Fannie Mae certainly is making headlines again. There are quite a few comments coming from every industry profession regarding Collateral Underwriter’s implementation last month. Various lenders have embraced the system.
So far, Collateral Underwriter has only proven the industry’s continuous need for Appraisal Management Companies. AMCs have been growing and changing long before the financial crisis of 2008, and while some say that there are 100% automated ways to check an appraisers’ work – the past few weeks have shown that there is a lot more to the appraisal process than the final quality control check. While important, and vital, to an appraisal report – there is a lot more that goes into the appraisal process than the final QC.
The release of Collateral Underwriter has shown local and national appraisal management companies that they are still needed to help mitigate the entire appraisal process. Before an order is ever even placed, AMCs work to ensure they have the most qualified appraiser panel, and effective communication to ensure their clients stay compliant. Lenders who decide to take appraisal management in-house are committing to their lending staff and consumers to facilitate the appraisal experience. That means with the ebb and flow of business; lenders are responsible to staff appropriately to ensure efficient loan closing. This results in either underutilized or overworked staff, depending upon whether the tide is in or out.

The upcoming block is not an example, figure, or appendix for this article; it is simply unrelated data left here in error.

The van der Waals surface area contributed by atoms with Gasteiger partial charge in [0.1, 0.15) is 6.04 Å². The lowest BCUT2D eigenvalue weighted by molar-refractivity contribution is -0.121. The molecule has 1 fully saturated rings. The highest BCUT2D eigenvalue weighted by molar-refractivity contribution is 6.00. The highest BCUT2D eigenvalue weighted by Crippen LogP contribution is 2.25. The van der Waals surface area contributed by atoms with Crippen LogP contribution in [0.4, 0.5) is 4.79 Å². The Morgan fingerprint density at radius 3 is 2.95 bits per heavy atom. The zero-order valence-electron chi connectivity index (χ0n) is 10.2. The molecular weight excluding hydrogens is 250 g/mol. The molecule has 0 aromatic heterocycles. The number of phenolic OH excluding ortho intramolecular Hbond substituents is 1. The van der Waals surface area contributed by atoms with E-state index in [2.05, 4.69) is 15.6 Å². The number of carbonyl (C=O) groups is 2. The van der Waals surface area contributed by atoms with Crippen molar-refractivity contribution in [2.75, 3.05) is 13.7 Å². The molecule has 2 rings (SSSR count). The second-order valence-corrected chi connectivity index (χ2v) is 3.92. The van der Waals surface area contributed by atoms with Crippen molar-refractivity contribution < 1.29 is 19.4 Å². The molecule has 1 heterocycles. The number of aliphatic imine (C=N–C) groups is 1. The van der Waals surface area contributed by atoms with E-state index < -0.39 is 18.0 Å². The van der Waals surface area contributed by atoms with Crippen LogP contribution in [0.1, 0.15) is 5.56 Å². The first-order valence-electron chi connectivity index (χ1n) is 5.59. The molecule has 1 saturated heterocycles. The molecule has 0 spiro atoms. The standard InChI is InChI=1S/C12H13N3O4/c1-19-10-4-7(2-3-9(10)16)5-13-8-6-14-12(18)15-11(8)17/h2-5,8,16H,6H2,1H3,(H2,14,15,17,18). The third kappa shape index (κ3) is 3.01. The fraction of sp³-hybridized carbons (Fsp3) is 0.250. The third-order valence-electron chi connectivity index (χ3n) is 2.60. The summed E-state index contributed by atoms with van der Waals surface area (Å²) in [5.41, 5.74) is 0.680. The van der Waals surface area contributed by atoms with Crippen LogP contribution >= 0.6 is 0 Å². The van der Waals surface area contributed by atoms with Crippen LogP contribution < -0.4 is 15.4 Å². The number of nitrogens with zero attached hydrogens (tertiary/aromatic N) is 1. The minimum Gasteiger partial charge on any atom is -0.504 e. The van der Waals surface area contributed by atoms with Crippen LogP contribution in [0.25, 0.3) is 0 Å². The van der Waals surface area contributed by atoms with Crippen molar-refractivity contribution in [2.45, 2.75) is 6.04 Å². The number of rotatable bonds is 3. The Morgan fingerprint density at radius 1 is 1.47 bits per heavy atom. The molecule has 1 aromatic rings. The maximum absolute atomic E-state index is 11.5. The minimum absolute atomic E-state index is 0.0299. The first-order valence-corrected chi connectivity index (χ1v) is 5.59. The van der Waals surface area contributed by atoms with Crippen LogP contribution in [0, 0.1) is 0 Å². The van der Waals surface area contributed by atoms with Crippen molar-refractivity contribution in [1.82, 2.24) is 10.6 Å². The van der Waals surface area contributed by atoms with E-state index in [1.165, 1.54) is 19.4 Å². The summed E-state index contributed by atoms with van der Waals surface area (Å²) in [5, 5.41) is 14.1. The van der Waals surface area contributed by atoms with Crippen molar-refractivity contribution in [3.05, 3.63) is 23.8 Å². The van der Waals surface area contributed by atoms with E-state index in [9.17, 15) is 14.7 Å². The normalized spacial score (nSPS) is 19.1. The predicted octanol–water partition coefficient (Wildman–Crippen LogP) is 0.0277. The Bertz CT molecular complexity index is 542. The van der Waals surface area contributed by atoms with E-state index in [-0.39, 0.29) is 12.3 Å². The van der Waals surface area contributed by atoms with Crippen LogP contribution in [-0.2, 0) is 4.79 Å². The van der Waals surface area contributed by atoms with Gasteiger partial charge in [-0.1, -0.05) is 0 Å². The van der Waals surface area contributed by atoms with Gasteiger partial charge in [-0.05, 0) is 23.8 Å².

Since Collateral Underwriter does not effectively change the vast majority of the management process, what advantage does a lender have in bringing management in-house? Conceivably, could it be to cut out the middleman and return higher fees to the appraiser? The facts do not seem to support this.